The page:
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If This Is A Man, Essential Revision Notes

If This Is A Man

by Primo Levi

Leaving Certificate English

Revision Notes

© irevise.com 2018

© irevise.com 2018.

All revision notes have been produced by mockness ltd for irevise.com.

Table of Contents

Background and the Author 4

WWII 4

Summary 5

Characters 6

Primo Levi 6

Alberto 6

Steinlauf 6

Charles and Arthur 7

Lorenzo 7

The Saved (Chapter 9) 7

Schepschel 7

Alfred L 8

Elias 8

Henri 8

Alex 8

Doktor Ingenieur Pannwitz 8

The Laboratory Ladies 9

Themes with Supporting Quotations 10

Visions 10

Freedom and confinement 11

Dehumanisation and suffering 13

Language and communication 14

Race 16

Perseverance 17

Strategies and choices 19

The arbitrary and the absurd 20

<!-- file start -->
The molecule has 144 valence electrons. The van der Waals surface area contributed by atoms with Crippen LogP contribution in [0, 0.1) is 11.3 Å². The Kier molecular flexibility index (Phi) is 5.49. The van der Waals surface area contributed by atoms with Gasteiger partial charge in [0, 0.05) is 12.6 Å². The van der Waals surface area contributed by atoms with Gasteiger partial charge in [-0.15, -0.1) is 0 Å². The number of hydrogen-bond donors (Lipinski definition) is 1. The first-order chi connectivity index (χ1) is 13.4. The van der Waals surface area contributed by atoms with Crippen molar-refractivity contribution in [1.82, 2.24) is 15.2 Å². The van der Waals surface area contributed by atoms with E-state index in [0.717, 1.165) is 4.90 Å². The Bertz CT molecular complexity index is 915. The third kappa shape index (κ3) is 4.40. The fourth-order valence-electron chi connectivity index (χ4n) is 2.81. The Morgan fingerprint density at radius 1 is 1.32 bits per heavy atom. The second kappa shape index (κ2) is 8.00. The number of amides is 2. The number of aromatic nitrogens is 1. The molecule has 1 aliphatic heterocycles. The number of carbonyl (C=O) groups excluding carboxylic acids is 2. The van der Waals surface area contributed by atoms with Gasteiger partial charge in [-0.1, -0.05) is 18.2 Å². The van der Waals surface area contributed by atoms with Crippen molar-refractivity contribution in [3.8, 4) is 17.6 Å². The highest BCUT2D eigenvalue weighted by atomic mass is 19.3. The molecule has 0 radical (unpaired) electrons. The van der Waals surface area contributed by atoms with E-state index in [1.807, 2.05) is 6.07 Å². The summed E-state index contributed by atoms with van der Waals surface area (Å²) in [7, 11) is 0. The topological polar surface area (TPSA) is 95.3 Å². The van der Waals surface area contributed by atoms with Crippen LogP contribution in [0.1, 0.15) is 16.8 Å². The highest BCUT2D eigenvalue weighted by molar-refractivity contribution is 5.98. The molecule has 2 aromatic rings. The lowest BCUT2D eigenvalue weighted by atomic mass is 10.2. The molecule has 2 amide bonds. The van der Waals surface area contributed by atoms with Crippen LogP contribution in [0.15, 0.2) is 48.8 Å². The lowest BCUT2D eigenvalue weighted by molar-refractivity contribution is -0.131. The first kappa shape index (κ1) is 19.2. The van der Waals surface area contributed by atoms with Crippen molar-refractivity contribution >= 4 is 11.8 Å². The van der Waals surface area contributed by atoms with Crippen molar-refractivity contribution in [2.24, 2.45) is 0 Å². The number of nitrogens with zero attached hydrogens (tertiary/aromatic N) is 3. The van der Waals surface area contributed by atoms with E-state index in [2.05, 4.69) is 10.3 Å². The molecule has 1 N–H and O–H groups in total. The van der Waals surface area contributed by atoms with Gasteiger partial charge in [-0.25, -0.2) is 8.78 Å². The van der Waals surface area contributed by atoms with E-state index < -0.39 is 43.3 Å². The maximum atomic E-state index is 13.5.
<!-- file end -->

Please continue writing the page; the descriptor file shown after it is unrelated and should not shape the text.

Cultural Context and General Vision and Viewpoint 23

The importance of If This Was A Man in the context of the Holocaust 23

Background and the Author

Having joined a small group of anti-Fascist partisans hidden in the Italian forests, Primo Levi was captured by the Fascists in 1943 and sent to a detention camp in Italy. Soon after, he and the other captured Italian Jews were transported to Auschwitz concentration camp.

Levi was put to work at brutally hard labour—something he'd never known as a highly educated chemist. Against all odds, he survived the camp despite a long, horrific year, during which he faced starvation, bone-numbing cold, and disease. In January 1945, the Nazis abandoned the camp when facing the imminent advance Soviet army and their constant bombing of the camp. They took the healthy prisoners with them.

Levi, sick with scarlet fever in the camp infirmary, was left to fend for himself and the other sick prisoners in the destroyed camp. After ten days of misery in the freezing cold, with bodies piling up and conditions deteriorating, the emaciated prisoners still alive were finally rescued by the Soviet army.

Levi wrote his memoir, originally titled Se questo è un uomo (in English, If this is a man), in 1946, about a year after being set free from the camp. His work is an act of bearing witness to the horrors he had seen and und...

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